BELVA SMITH:  It’s in the last year or so that everything jumped up and became even.

BRIAN NORTON:  I’m just excited of where it’s headed.  If you guys have experience with the iPad or Chromebook and want to chime in and let us know your thoughts on the accessibility of each, we would love to hear from you.  You can give us a call on our listener line at 317-721-7124.  Or send us an email at tech@eastersealscrossroads.org.

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[34:37] Question 4 – discreet microphone for use in classroom setting

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BRIAN NORTON:  Our next question is, “I’m looking for recommendations.  I have a high school student who needs a mic for voice to text.  We are looking for a good one that can be used during class so that he is not always needing to leave.  Are there good ones out there that would pick up his voice if he speaks softly in the classroom yet minimizes the background noise?” There are a lot of great microphones out there.  Probably the easiest one – and I see a lot of people use this type of technology — is a good set of earbuds with the mic and the cord.  I don’t think there’s anything simpler.  The reason I say that is you can move that mic close to the person the mouth just by holding up the cord closer to your mouth to be able to pick up what’s being spoken, and at the very same time eliminating the background noise as you are doing that because you are getting it closer to the person’s mouth instead of just thinking down by your neck where it is picking up everything around you.  That’s definitely an option.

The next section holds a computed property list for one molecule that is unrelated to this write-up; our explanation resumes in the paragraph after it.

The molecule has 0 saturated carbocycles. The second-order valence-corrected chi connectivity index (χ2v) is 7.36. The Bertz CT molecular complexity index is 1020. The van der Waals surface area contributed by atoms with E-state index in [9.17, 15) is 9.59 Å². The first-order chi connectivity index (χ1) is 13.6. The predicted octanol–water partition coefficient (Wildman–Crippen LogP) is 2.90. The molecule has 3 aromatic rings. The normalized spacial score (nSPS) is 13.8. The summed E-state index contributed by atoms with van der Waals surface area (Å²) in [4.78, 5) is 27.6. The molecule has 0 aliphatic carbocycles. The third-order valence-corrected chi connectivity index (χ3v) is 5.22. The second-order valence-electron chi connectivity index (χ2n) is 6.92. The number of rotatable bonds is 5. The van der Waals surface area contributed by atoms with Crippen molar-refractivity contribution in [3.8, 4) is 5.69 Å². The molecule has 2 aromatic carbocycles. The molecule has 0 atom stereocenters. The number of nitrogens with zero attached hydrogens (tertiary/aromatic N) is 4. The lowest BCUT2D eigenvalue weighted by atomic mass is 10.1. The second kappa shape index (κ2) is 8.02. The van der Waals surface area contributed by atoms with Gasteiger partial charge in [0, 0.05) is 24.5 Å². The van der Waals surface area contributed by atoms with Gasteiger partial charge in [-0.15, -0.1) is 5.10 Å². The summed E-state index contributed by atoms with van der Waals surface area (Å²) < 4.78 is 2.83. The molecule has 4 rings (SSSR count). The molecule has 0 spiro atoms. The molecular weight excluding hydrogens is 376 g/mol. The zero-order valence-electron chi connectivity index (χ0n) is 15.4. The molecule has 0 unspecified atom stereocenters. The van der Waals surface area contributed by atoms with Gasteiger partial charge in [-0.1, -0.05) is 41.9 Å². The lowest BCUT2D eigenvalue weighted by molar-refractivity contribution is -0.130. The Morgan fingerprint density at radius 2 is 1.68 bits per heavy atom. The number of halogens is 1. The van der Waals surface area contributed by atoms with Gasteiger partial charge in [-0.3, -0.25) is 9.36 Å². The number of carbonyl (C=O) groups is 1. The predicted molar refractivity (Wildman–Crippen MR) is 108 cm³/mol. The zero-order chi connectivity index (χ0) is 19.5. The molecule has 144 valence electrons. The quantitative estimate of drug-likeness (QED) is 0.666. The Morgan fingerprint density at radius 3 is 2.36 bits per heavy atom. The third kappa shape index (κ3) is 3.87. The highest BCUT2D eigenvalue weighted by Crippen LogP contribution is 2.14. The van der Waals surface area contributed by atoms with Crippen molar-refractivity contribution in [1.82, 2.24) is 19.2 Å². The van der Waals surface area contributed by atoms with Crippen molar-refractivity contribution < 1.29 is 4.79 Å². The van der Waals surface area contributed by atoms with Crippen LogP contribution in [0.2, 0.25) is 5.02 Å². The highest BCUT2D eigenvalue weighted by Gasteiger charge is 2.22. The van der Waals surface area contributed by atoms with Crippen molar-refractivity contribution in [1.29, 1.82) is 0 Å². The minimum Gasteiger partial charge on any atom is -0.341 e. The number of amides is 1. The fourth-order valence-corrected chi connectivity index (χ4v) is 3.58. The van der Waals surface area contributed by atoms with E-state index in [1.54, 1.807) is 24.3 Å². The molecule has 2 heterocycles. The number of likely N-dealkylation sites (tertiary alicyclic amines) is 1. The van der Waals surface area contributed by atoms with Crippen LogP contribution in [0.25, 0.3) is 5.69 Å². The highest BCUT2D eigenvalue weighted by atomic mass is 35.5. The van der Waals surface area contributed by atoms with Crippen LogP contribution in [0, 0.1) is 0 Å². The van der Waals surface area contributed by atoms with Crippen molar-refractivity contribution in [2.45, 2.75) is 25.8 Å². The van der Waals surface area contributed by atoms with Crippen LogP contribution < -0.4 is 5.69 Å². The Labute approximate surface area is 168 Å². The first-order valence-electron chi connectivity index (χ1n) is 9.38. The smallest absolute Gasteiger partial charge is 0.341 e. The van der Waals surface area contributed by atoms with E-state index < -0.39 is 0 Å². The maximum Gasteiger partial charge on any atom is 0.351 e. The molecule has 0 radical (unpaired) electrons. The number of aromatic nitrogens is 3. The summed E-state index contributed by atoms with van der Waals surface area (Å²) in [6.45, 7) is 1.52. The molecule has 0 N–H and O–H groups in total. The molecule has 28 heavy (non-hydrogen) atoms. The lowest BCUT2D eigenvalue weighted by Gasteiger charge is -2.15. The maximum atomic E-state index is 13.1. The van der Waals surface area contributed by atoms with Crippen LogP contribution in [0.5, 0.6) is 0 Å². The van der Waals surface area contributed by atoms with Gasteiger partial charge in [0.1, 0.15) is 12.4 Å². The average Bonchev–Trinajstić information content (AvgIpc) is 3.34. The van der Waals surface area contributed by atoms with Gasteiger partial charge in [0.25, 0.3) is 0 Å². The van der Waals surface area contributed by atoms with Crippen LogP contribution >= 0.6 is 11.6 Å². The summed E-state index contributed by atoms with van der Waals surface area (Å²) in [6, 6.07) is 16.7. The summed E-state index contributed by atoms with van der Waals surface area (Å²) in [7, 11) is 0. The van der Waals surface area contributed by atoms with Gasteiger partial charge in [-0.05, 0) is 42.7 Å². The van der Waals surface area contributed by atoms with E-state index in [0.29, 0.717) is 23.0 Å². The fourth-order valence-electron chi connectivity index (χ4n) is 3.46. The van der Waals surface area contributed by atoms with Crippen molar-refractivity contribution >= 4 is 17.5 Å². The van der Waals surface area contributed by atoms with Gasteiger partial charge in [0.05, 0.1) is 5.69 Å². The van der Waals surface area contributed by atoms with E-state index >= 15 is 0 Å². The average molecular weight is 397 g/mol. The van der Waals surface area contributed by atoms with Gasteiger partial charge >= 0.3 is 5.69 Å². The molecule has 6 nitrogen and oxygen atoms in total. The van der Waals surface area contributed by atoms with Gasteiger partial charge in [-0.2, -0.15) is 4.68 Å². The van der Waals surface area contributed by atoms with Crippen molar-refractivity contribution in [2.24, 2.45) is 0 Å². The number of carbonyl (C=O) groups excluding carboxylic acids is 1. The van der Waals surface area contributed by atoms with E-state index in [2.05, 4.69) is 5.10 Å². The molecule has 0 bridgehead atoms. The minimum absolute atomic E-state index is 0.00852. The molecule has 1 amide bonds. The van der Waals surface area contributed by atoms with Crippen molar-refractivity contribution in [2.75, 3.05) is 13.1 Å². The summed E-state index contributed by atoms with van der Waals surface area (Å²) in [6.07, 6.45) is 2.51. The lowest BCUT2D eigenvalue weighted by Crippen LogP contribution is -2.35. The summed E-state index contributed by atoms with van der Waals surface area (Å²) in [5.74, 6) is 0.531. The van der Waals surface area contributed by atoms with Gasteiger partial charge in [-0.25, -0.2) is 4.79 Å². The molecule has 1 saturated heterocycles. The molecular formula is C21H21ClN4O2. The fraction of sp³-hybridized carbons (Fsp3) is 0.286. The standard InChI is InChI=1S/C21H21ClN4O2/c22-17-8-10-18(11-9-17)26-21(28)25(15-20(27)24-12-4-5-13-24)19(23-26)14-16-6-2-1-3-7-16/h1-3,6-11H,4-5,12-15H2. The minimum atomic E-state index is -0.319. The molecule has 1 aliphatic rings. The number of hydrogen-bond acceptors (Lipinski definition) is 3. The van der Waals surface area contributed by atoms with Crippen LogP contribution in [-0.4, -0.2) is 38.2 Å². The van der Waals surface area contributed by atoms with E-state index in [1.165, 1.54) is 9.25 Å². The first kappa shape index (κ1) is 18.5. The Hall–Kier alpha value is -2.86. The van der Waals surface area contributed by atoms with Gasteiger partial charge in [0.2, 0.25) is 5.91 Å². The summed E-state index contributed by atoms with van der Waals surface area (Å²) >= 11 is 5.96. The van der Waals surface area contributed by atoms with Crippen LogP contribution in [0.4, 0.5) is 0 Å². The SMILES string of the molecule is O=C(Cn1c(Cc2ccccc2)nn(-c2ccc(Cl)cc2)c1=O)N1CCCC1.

Also, I would recommend a steno mask.  I don’t know if you guys have seen that.  Steno masks are masks used for court stenographer is a lot of times if they use any type of dictation.  It will allow you to speak into a mask does right, Josh?

JOSH ANDERSON:  That’s it.  You end up looking like Top Gun or something like that, almost like –

BRIAN NORTON:  It does look like an aircraft pilot.